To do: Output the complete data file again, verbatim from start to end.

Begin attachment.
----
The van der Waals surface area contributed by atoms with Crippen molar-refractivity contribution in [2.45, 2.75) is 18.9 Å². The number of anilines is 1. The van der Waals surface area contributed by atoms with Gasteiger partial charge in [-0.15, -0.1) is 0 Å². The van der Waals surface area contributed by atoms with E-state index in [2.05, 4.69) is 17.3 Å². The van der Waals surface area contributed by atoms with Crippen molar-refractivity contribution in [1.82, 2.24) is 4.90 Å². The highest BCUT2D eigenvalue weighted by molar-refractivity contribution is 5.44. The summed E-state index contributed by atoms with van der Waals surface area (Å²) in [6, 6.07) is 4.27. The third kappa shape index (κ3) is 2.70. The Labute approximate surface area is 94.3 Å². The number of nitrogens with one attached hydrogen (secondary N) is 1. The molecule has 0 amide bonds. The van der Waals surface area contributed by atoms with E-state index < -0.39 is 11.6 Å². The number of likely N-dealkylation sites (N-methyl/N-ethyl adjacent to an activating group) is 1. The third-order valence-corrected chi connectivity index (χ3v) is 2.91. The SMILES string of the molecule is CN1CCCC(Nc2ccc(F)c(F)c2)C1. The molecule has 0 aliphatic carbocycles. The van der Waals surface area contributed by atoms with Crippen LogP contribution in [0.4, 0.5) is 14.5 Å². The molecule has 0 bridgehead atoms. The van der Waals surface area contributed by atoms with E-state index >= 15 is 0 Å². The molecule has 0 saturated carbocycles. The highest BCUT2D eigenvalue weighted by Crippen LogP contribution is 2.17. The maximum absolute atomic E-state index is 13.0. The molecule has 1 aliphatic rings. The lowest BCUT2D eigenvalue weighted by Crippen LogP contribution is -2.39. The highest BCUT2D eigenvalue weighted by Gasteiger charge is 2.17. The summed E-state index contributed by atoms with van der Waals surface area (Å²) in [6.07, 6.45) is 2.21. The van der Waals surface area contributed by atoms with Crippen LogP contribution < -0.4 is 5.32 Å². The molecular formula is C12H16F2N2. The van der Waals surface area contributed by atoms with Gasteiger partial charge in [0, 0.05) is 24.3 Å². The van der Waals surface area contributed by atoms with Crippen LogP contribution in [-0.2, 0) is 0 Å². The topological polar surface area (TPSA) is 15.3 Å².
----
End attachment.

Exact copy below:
The van der Waals surface area contributed by atoms with Crippen molar-refractivity contribution in [2.45, 2.75) is 18.9 Å². The number of anilines is 1. The van der Waals surface area contributed by atoms with Gasteiger partial charge in [-0.15, -0.1) is 0 Å². The van der Waals surface area contributed by atoms with E-state index in [2.05, 4.69) is 17.3 Å². The van der Waals surface area contributed by atoms with Crippen molar-refractivity contribution in [1.82, 2.24) is 4.90 Å². The highest BCUT2D eigenvalue weighted by molar-refractivity contribution is 5.44. The summed E-state index contributed by atoms with van der Waals surface area (Å²) in [6, 6.07) is 4.27. The third kappa shape index (κ3) is 2.70. The Labute approximate surface area is 94.3 Å². The number of nitrogens with one attached hydrogen (secondary N) is 1. The molecule has 0 amide bonds. The van der Waals surface area contributed by atoms with E-state index < -0.39 is 11.6 Å². The number of likely N-dealkylation sites (N-methyl/N-ethyl adjacent to an activating group) is 1. The third-order valence-corrected chi connectivity index (χ3v) is 2.91. The SMILES string of the molecule is CN1CCCC(Nc2ccc(F)c(F)c2)C1. The molecule has 0 aliphatic carbocycles. The van der Waals surface area contributed by atoms with Crippen LogP contribution in [0.4, 0.5) is 14.5 Å². The molecule has 0 bridgehead atoms. The van der Waals surface area contributed by atoms with E-state index >= 15 is 0 Å². The molecule has 0 saturated carbocycles. The highest BCUT2D eigenvalue weighted by Crippen LogP contribution is 2.17. The maximum absolute atomic E-state index is 13.0. The molecule has 1 aliphatic rings. The lowest BCUT2D eigenvalue weighted by Crippen LogP contribution is -2.39. The highest BCUT2D eigenvalue weighted by Gasteiger charge is 2.17. The summed E-state index contributed by atoms with van der Waals surface area (Å²) in [6.07, 6.45) is 2.21. The van der Waals surface area contributed by atoms with Crippen LogP contribution < -0.4 is 5.32 Å². The molecular formula is C12H16F2N2. The van der Waals surface area contributed by atoms with Gasteiger partial charge in [0, 0.05) is 24.3 Å². The van der Waals surface area contributed by atoms with Crippen LogP contribution in [-0.2, 0) is 0 Å². The topological polar surface area (TPSA) is 15.3 Å².